DOWNEY, Calif. – Hoping to grab a share of the spotlight in California's expected recall election, Republican candidate for governor Kevin Faulconer on Wednesday proposed ending the state income tax for individuals making up to $50,000 and households up to $100,000 as part of a plan to make the notoriously costly state more affordable for families and the middle class.
“Too often when we hear about tax relief, they're cuts for investors, for the Wall Street crowd," Faulconer said Wednesday at a campaign event in the Los Angeles suburb of Downey. “This is for young people just starting out, this is for parents who are paying for diapers or college, this is for folks working long days to put food on the table."
Faulconer, the former San Diego mayor, is among a growing list of Republican candidates hoping to oust Democratic Gov. Gavin Newsom in the all-but-certain election expected this fall.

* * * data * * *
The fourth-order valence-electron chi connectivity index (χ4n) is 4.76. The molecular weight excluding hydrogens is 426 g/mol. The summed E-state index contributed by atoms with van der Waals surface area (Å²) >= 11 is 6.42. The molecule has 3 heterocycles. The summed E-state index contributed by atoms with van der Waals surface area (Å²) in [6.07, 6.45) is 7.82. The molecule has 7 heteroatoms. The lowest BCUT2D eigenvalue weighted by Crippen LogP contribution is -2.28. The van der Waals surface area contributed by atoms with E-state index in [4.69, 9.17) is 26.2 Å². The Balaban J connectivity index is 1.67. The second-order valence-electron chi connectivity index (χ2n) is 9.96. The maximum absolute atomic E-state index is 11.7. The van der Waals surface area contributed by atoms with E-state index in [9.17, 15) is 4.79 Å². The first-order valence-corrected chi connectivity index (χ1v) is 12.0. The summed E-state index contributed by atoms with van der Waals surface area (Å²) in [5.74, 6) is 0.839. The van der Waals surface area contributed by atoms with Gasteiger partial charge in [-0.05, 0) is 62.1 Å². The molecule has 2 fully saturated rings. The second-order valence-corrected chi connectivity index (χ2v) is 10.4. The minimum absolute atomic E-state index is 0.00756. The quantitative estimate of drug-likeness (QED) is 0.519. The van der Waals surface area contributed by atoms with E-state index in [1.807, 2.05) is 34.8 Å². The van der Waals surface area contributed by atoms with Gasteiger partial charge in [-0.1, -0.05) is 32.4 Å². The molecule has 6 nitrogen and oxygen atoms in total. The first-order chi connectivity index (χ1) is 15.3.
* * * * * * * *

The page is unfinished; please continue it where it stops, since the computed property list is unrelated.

His tax plan was unveiled at an increasingly challenging time for Republicans in their longshot bid to oust Newsom in the heavily Democratic state. The governor — blessed with an unprecedented $76 billion surplus not of his making, and billions more in federal coronavirus funding — has commanded headlines all week by rolling out a series of proposals with obvious political appeal, including checks up to $1,100 for many lower- and middle-income Californians.
Faulconer also is trying to keep pace with his two main Republican competitors, businessman John Cox and former Olympian and reality TV personality Caitlyn Jenner, who have garnered more recent attention.
The low-key event around the corner from a popular bakery didn't draw a crowd, beyond a handful of TV cameras.
A governor has limited power to reduce taxes unilaterally, so Faulconer would need approval from the Legislature to enact his plan. If he wins the recall, he would take office with Democratic supermajorities in the Assembly and Senate, which gives the party a stranglehold on power in both chambers.
Faulconer, who worked with a Democrat-majority City Council in San Diego, said he' would seek to win legislative support by first getting public buy-in.